Address identified issues before proceeding with the external audit


Undergo external audit of ISMS to obtain ISO 27001 certification

Engage an independent ISO 27001 auditor

Conduct Stage 1 Audit consisting of an extensive documentation review; obtain feedback regarding readiness to move to Stage 2 Audit

Conduct Stage 2 Audit consisting of tests performed on the ISMS to ensure proper design, implementation, and ongoing functionality; evaluate fairness, suitability, and effective implementation and operation of controls


Address any nonconformities

Ensure that all requirements of the ISO 27001 standard are being addressed

Ensure org is following processes that it has specified and documented

Ensure org is upholding contractual requirements with third parties

Address specific nonconformities identified by the ISO 27001 auditor

Receive auditor’s formal validation following resolution of nonconformities


Conduct regular management reviews

Plan reviews at least once per year; consider a quarterly review cycle 

Ensure the ISMS and its objectives continue to remain appropriate and effective

Ensure that senior management remains informed

Ensure adjustments to address risks or deficiencies can be promptly implemented


Calendar ISO 27001 audit schedule and surveillance audit schedules

Perform a full ISO 27001 audit once every three years

Prepare to perform surveillance audits in the second and third years of the Certification Cycle


Consider streamlining ISO 27001 certification with automation

Transform manual data collection and observation processes into automated and continuous system monitoring

Identify and close any gaps in ISMS implementation in a timely manner


Learn more about achieving ISO 27001 certification with Vanta

Book an ISO 27001 demo with Vanta

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Determine which annual audits and assessments are required for your company

Perform a readiness assessment and evaluate your security against HIPAA requirements

Review the U.S. Dept of Health and Human Services Office for Civil Rights Audit Protocol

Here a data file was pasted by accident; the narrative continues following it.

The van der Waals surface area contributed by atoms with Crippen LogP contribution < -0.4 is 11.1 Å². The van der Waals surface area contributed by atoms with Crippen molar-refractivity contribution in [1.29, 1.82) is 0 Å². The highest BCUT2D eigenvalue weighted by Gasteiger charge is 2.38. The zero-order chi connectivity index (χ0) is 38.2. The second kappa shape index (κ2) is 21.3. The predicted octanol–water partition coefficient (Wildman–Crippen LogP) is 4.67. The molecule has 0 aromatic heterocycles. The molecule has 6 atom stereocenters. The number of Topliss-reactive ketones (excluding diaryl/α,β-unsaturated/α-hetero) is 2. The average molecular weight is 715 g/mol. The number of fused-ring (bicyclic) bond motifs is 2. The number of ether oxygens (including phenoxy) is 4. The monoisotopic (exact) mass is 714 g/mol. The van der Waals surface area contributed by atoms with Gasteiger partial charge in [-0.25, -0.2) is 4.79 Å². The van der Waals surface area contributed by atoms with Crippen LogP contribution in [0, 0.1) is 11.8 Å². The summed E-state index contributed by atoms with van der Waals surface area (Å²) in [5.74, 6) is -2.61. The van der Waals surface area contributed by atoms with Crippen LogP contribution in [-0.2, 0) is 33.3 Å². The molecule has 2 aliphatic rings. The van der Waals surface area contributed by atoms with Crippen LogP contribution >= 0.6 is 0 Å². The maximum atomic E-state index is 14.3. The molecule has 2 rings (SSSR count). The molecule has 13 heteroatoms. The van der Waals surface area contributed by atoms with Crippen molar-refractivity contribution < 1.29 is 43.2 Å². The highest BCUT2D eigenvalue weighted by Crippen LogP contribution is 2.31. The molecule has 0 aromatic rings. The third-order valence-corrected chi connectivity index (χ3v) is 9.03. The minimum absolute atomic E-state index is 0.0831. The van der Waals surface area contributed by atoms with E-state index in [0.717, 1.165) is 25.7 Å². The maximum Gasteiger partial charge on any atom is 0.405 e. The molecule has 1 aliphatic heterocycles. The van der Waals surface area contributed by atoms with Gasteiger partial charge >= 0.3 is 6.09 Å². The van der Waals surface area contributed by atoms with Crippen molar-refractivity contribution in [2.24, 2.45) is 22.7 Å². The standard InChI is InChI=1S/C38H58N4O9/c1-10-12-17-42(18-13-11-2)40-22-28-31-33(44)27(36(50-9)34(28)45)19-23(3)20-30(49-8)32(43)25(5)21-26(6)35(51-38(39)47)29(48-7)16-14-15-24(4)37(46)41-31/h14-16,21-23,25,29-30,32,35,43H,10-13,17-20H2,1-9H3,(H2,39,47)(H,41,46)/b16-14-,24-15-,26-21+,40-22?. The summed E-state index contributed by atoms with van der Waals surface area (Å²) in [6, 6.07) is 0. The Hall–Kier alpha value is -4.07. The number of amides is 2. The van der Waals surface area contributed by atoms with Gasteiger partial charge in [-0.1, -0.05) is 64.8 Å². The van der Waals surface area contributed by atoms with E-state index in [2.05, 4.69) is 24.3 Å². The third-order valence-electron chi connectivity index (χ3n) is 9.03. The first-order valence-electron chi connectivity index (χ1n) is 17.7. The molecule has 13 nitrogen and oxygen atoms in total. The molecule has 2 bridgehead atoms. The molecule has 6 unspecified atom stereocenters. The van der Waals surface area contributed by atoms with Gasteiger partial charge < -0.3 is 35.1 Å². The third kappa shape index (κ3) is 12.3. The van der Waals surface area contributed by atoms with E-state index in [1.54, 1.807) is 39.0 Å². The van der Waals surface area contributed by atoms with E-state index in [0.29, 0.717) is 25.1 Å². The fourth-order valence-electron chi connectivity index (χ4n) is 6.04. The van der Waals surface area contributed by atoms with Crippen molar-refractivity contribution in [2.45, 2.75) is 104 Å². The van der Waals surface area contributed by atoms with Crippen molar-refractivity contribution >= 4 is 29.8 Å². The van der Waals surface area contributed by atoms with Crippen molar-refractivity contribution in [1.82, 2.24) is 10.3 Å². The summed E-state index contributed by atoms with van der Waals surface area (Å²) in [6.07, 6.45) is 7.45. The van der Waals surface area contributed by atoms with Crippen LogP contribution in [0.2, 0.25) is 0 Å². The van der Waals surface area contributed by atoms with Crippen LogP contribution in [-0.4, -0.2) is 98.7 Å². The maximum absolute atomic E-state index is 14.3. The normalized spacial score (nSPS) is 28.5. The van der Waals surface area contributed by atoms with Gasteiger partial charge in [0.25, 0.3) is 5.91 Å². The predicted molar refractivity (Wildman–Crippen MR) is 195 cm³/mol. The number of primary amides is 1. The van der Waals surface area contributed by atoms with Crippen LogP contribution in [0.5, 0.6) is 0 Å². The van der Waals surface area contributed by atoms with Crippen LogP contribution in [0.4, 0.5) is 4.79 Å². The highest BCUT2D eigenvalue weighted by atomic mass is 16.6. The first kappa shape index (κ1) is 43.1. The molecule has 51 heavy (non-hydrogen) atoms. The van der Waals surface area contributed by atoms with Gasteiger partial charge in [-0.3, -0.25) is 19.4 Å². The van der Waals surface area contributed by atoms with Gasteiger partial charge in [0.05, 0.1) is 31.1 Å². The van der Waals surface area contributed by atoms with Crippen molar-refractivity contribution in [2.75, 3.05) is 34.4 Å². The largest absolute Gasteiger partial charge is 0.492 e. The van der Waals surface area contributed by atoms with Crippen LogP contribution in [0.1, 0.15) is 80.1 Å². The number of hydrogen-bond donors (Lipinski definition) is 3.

Conduct required HIPAA compliance audits and assessments

Perform and document ongoing technical and non-technical evaluations, internally or in partnership with a third-party security and compliance team like Vanta


Document your plans and put them into action

Document every step of building, implementing, and assessing your compliance program

Vanta’s automated compliance reporting can streamline planning and documentation


Appoint a security and compliance point person in your company

Designate an employee as your HIPAA Compliance Officer


Schedule annual HIPAA training for all employees

Distribute HIPAA policies and procedures and ensure staff read and attest to their review


Document employee trainings and other compliance activities

Thoroughly document employee training processes, activities, and attestations


Establish and communicate clear breach report processes
to all employees

Ensure that staff understand what constitutes a HIPAA breach, and how to report a breach

Implement systems to track security incidents, and to document and report all breaches


Institute an annual review process

Annually assess compliance activities against theHIPAA Rules and updates to HIPAA


Continuously assess and manage risk

Build a year-round risk management program and integrate continuous monitoring

Understand the ins and outs of HIPAA compliance— and the costs of noncompliance

Download this checklist for easy reference

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Written by
Jess Chang
Allan Reyes
Access Review Stage Content / Functionality
Across all stages
  • Easily create and save a new access review at a point in time
  • View detailed audit evidence of historical access reviews
Setup access review procedures
  • Define a global access review procedure that stakeholders can follow, ensuring consistency and mitigation of human error in reviews
  • Set your access review frequency (monthly, quarterly, etc.) and working period/deadlines
Consolidate account access data from systems
  • Integrate systems using dozens of pre-built integrations, or “connectors”. System account and HRIS data is pulled into Vanta.
  • Upcoming integrations include Zoom and Intercom (account access), and Personio (HRIS)
  • Upload access files from non-integrated systems
  • View and select systems in-scope for the review
Review, approve, and deny user access
  • Select the appropriate systems reviewer and due date
  • Get automatic notifications and reminders to systems reviewer of deadlines
  • Automatic flagging of “risky” employee accounts that have been terminated or switched departments
  • Intuitive interface to see all accounts with access, account accept/deny buttons, and notes section
  • Track progress of individual systems access reviews and see accounts that need to be removed or have access modified
  • Bulk sort, filter, and alter accounts based on account roles and employee title
Assign remediation tasks to system owners
  • Built-in remediation workflow for reviewers to request access changes and for admin to view and manage requests
  • Optional task tracker integration to create tickets for any access changes and provide visibility to the status of tickets and remediation
Verify changes to access
  • Focused view of accounts flagged for access changes for easy tracking and management
  • Automated evidence of remediation completion displayed for integrated systems
  • Manual evidence of remediation can be uploaded for non-integrated systems
Report and re-evaluate results
  • Auditor can log into Vanta to see history of all completed access reviews
  • Internals can see status of reviews in progress and also historical review detail